Washington, D.C.'s Mayor Vincent Gray on Thursday vetoed the so-called "living wage bill" that would have required big-box retailers such as Wal-Mart to pay workers at least $12.50 an hour.
“While the intentions of its supporters were good, this bill is simply a woefully inadequate and flawed vehicle for achieving the goal we all share,” said Gray in a statement. Formally called the Large Retailer Accountability Act of 013 (LRAA), Gray's statement said the bill would have harmed job growth and economic development.
The bill had set up a clash between the mayor, the bill's supporters and the big retail chains that was being watched closely by labor and other cities across the nation. Workers at retailers and fast food restaurants have been holding increasingly large and vocal protests to boost the federal minimum wage of $7.25 an hour. Businesses have argued that raising the wage would end up harming workers by reducing jobs.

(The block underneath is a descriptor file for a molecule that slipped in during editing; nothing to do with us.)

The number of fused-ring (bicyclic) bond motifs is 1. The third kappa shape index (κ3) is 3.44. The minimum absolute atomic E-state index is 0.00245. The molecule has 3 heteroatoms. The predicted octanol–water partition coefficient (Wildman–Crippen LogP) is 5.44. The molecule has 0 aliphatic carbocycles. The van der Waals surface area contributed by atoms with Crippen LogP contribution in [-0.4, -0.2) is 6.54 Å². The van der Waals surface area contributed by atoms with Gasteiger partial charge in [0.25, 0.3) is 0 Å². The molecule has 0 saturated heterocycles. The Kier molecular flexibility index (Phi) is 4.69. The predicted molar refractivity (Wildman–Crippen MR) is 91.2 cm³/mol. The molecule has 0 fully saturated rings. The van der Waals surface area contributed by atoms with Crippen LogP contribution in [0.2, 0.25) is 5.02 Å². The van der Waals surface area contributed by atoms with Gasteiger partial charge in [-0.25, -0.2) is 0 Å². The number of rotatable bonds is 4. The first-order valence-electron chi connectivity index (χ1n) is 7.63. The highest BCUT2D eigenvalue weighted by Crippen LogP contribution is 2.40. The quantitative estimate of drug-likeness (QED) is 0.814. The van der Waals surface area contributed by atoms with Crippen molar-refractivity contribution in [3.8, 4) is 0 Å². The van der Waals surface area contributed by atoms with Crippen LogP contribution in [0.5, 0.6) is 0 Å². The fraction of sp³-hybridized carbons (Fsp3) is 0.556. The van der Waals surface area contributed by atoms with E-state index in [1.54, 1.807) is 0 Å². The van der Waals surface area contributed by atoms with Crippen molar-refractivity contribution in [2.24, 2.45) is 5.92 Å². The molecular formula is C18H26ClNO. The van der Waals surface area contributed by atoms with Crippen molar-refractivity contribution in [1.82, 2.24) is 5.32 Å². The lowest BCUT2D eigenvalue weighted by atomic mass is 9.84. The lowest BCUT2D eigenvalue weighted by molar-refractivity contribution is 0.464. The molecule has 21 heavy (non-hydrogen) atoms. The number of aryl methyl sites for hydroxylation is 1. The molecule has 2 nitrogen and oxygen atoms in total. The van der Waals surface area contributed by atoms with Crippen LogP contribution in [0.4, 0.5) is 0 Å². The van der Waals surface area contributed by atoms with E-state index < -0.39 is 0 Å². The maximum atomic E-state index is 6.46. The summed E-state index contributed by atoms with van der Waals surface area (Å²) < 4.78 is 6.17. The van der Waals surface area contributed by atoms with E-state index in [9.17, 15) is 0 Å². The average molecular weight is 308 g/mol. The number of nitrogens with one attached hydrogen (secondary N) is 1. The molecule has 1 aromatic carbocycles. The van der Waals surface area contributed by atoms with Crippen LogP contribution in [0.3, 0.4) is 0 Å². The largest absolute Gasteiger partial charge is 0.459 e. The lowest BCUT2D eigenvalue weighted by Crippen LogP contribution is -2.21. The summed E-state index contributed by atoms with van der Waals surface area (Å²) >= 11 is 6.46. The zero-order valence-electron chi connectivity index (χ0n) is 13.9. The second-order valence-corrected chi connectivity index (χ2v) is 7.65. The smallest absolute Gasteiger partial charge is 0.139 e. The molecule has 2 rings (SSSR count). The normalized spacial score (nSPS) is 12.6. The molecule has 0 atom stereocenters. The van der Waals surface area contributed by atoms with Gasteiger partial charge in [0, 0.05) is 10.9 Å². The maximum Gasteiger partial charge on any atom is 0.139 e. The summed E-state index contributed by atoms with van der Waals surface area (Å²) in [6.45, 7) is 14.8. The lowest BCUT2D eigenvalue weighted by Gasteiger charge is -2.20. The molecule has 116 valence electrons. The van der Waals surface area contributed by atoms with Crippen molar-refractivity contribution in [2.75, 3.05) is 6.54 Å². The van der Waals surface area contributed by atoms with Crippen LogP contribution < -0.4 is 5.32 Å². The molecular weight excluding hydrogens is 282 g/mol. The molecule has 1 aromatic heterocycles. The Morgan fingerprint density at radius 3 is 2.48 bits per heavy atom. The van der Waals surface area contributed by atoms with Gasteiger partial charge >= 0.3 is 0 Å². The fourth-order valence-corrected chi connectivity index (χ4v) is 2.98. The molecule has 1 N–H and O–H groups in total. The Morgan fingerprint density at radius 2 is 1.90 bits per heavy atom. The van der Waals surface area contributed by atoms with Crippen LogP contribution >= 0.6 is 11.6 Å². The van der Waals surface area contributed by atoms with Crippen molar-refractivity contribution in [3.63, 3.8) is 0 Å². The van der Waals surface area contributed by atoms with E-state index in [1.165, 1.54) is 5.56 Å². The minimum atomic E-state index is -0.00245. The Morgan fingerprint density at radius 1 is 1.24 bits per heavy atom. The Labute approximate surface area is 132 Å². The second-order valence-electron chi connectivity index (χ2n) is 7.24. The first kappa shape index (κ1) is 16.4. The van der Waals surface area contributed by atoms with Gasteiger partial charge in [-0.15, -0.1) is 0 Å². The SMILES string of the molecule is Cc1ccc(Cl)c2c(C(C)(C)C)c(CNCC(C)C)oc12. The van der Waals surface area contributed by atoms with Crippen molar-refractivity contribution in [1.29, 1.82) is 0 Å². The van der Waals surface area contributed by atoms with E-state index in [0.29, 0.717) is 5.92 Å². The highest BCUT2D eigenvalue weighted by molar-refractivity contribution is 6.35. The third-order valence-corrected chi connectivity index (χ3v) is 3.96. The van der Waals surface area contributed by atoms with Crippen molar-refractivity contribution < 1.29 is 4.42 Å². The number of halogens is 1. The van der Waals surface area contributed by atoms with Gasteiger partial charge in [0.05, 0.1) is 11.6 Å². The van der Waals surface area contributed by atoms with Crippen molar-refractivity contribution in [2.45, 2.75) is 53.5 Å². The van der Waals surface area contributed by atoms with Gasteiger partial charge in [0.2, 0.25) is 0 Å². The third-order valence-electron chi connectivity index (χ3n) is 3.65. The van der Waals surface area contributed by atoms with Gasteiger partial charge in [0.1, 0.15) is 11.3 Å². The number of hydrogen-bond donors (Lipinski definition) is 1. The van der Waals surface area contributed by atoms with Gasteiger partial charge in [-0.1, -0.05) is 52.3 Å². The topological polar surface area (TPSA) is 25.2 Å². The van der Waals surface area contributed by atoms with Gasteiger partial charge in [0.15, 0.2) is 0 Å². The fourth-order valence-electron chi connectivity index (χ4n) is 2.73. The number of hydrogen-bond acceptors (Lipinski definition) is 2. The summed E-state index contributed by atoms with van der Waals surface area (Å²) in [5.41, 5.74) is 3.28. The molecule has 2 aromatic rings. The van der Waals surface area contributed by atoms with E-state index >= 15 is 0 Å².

Wal-Mart had said it would not build three of six planned stores if the D.C. bill became law. The D.C. Council approved it in July on an 8-5 vote, which is one short of a veto-proof majority. Major U.S. retailers, also including Target Corp. and Home Depot Inc., had opposed the bill.
The bill would only affect retailers with stores of 75,000 square feet or larger, at least $1 billion in annual sales and non-unionized workforces.
The bill isn't totally dead, however. Washington, D.C.'s council can override the veto with a two-thirds vote within 30 days, according to The Washington Post. That vote could come as early as Tuesday.
Reuters and The Associated Press contributed to this report.